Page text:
By Anne Cadwallader
BELFAST — Loyalist gangster and multiple-murderer Johnny “Mad Dog” Adair was freed from jail last Wednesday pledging to work for peace but, within an hour, was threatening retribution against rivals.
The British authorities could no longer keep the loyalist behind bars after his 16-year sentence expired. He is now said to be on holiday with his wife and four children.
Adair, jailed for “directing terrorism,” told a whooping crowd of fellow loyalists at a street party in his Shankill Road redoubt that he and his notorious “C Company” of the UDA had “forced the IRA to the negotiating table.”
While saying he didn’t “want trouble,” he told supporters that they would not stand by and allow themselves to be labeled “drug-dealers and glue-sniffers” by rival loyalists.
Minutes earlier, a spokesman had told journalists outside the jail that he was committed to the peace process. Surrounded by all six of the UDA’s divisional “commanders,” Adair stood silent as an associate read out a statement on his behalf.
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Although the presence of the six was a significant, if sinister, show of public solidarity, few doubt that Adair is at risk from fellow loyalists, jealous of his influence.
Adair was convicted in 1994 but released in 1999 under the terms of the Good Friday agreement, which his group, the UDA, now opposes. In the summer of 2000, he was rearrested and had his freedom revoked by the then Northern Ireland secretary, Peter Mandelson, at the height of the loyalist feud.
Several hundred loyalist supporters gathered at the gates of Maghaberry prison to greet Adair before he returned to his home on the lower Shankill. As he emerged from a prison van, he shouted “Quis Separbit,” the UDA slogan.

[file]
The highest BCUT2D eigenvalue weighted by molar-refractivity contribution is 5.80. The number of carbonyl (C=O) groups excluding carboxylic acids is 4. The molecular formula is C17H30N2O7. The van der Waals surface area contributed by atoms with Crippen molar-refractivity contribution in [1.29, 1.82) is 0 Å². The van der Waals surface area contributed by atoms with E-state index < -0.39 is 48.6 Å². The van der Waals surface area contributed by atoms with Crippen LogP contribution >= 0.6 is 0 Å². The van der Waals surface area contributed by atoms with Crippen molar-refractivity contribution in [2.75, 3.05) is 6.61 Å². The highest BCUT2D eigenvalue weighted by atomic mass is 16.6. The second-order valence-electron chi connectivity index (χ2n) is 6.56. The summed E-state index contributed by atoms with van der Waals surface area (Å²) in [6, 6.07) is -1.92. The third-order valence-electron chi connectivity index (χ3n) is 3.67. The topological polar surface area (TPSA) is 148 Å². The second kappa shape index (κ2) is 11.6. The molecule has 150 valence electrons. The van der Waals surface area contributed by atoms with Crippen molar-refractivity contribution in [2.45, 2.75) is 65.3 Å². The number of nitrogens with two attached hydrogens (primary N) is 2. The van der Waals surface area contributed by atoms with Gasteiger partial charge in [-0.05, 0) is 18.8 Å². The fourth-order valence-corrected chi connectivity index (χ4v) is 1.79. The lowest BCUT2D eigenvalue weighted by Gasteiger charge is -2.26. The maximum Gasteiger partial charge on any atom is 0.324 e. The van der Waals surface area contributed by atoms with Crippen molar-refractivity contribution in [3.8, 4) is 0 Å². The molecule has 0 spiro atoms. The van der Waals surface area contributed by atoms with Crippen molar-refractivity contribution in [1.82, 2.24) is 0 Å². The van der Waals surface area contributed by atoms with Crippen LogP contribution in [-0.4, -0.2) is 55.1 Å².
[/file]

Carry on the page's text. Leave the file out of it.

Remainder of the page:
Adair posed for pictures outside the jail but made no comment. He appeared less muscular and tanned than he had when he was sent back to jail two years ago.
Security chiefs have said they will be keeping a 24-hour watch on Adair given the upsurge in violence witnessed from the UDA in recent months.
Nationalist politicians have said that while Adair talked of being a positive influence, his record suggests otherwise. They claimed Adair would be judged by his actions, rather than his words.
Security sources believe Adair’s gang of loyalists was responsible for the murders of at least 20 Catholics in the 1980s and ’90s. The loyalist feud of the summer of 2000, during which he was sent back to jail, claimed another seven lives. He was also then accused by police of gun trading, drug dealing and inciting sectarian violence. He was filmed at loyalist gatherings when gunfire was sprayed into the air, accompanied by his dog, Rebel, clad in a union-flag shirt.